Legal persons, yesterday and today
Can a legal person be conservative, liberal or socialist? Of course they can.
There can also be differences of opinion among them in legal interpretations. However, if the concept of a “pluralist democracy” has been adopted, then there are sine qua non fundamental principles of this. At the top of them are separation of powers, independent and impartial justice and fundamental rights and freedoms.
According to these principles, the “elected” rule the country; they make laws but they have to abide by the law. It is the independent judiciary that monitors this. The judiciary, just like the legislative and executive, is a right of sovereignty.
Until recent years, there was a general common stance among the liberal, conservative and liberal-leftist legal persons. We were against both the military interventions and the Feb. 28, 1997, post-modern coup. We were criticizing the speeches of the military commanders influencing ongoing cases, as well as the attempt to close the Justice and Development Party (AK Party). The secularism definition of the Constitutional Court and the scandalous “367 decision” were also among what we criticized…
A prominent Turkish jurist, Sami Selçuk, criticized the Supreme Court of Appeals for violating the procedural law and sentencing President Tayyip Erdoğan with these words: “The decision of the Supreme Court of Appeals has demolished the fundamental principles of law… The right to a fair trial has been violated…” (Özlenen Hukuk, page 243)
The ruling party, in its legal adjustments and amendments, was basing its decisions on universal criteria such as the “EU criteria and Venice criteria.” The draft of a new constitution was being prepared by liberal Prof. Ergun Özbudun and his colleagues.
Instead of who, ask how
Today we have certain liberal and conservative legal experts who do not criticize the practices of the government that are contrary to universal principles and even the controversial laws that are made and remade like a game. Or they explain these government practices through “circumstances.”
I will not name any; my aim is not a polemic. With the Karl Popper method, I am trying to deal with these matters not by asking “who?” but by asking “how?” Just as I criticized tutelage yesterday, today I am criticizing the laws and acts of the government that I see as contrary to the above mentioned principles.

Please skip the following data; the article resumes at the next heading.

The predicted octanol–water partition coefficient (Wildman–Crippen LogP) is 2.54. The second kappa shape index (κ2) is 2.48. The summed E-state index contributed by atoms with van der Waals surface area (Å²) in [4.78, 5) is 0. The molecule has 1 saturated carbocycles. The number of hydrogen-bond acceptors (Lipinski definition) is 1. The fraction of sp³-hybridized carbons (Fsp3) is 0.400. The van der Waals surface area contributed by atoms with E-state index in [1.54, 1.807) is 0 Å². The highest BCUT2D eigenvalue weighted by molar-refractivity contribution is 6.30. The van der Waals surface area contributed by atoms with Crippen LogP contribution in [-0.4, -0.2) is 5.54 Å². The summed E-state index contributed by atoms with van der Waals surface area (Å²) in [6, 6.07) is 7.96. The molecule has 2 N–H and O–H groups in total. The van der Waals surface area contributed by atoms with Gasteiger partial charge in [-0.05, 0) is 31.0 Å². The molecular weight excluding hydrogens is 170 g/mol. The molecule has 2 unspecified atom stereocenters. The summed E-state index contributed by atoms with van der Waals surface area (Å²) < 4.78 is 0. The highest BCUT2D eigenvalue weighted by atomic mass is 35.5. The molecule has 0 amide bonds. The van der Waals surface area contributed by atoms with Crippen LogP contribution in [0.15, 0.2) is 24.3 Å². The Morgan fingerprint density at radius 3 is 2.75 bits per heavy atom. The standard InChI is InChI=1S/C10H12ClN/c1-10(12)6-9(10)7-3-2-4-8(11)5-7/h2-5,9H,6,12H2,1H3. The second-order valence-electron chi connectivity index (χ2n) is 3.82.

Most of all, I believe the legal experts within the ruling party should prioritize the fundamental principles of constitutional law such as the separation of powers and value it above the sense of political power.
At this point, I have a quote from the expert of experts, Prof. Ali Fuat Başgil. It must have been the year 1938 or 1939, when Prof. Başgil was lecturing at a university and said:
“The most truthful definition of cruelty is the gathering of all the powers of legislation, execution and judiciary in one hand. This person or this center may or may not obtain this power by proxy, may obtain it by appointment or may gain it by elections; it does not make any difference. … The only guarantee of rights and freedoms in a country is the restriction of these powers by each other.”
These words were uttered at a time when the “union of powers” was being practiced in its strictest form.
Today we are in the year 2016. Prof. Özbudun is a constitutional expert with international references. In Prof. Özbudun’s “Constitutionalism and Democracy” published from Bilgi University Publications, he criticizes authoritarianism. In the book, he also scrutinizes one by one the so-called “jigsaw” laws, a phrase used to describe the laws made by the government only to be changed after a short while, often times going back to the original version or contradicting the amendment made by themselves.
Today, Sami Selçuk, in his book titled “Türkiye Cumhuriyeti Başbakanına Beş Mektup” (Five Letters to the Prime Minister of the Republic of Turkey), is explaining how law is bruised.
Can it be that all of these have no meaning for legal people, none?
With which legal theory can the argument of defining the “power of sovereignty” by only legislation and execution, excluding the judiciary be defended?
Of course there are different party and system preferences. But, what I am saying is that legal experts should be as sensitive as they used to be in old times regarding rule of law and universal references…
When they do, then both the tension will drop and the matter of the constitution will be debated, not by the language of a political war but by the language of legal discussion.